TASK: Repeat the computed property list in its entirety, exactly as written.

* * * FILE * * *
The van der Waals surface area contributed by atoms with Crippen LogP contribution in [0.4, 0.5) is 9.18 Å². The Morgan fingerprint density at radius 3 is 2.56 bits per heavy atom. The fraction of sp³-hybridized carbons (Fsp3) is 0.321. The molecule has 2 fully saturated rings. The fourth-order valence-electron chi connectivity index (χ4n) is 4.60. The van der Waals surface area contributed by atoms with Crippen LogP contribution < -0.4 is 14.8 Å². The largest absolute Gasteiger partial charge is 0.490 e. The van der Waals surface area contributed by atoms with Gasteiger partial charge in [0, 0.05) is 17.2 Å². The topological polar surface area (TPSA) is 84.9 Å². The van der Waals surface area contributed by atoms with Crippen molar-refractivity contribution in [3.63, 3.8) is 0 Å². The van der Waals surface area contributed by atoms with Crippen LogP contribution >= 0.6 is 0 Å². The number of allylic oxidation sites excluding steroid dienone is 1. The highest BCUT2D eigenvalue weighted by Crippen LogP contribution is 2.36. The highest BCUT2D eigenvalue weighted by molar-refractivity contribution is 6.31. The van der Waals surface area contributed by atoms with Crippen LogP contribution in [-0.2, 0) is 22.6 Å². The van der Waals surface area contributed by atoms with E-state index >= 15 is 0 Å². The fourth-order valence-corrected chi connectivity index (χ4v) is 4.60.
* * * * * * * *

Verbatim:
The van der Waals surface area contributed by atoms with Crippen LogP contribution in [0.4, 0.5) is 9.18 Å². The Morgan fingerprint density at radius 3 is 2.56 bits per heavy atom. The fraction of sp³-hybridized carbons (Fsp3) is 0.321. The molecule has 2 fully saturated rings. The fourth-order valence-electron chi connectivity index (χ4n) is 4.60. The van der Waals surface area contributed by atoms with Crippen LogP contribution < -0.4 is 14.8 Å². The largest absolute Gasteiger partial charge is 0.490 e. The van der Waals surface area contributed by atoms with Gasteiger partial charge in [0, 0.05) is 17.2 Å². The topological polar surface area (TPSA) is 84.9 Å². The van der Waals surface area contributed by atoms with Crippen molar-refractivity contribution in [3.63, 3.8) is 0 Å². The van der Waals surface area contributed by atoms with Crippen LogP contribution >= 0.6 is 0 Å². The number of allylic oxidation sites excluding steroid dienone is 1. The highest BCUT2D eigenvalue weighted by Crippen LogP contribution is 2.36. The highest BCUT2D eigenvalue weighted by molar-refractivity contribution is 6.31. The van der Waals surface area contributed by atoms with Crippen LogP contribution in [-0.2, 0) is 22.6 Å². The van der Waals surface area contributed by atoms with E-state index >= 15 is 0 Å². The fourth-order valence-corrected chi connectivity index (χ4v) is 4.60.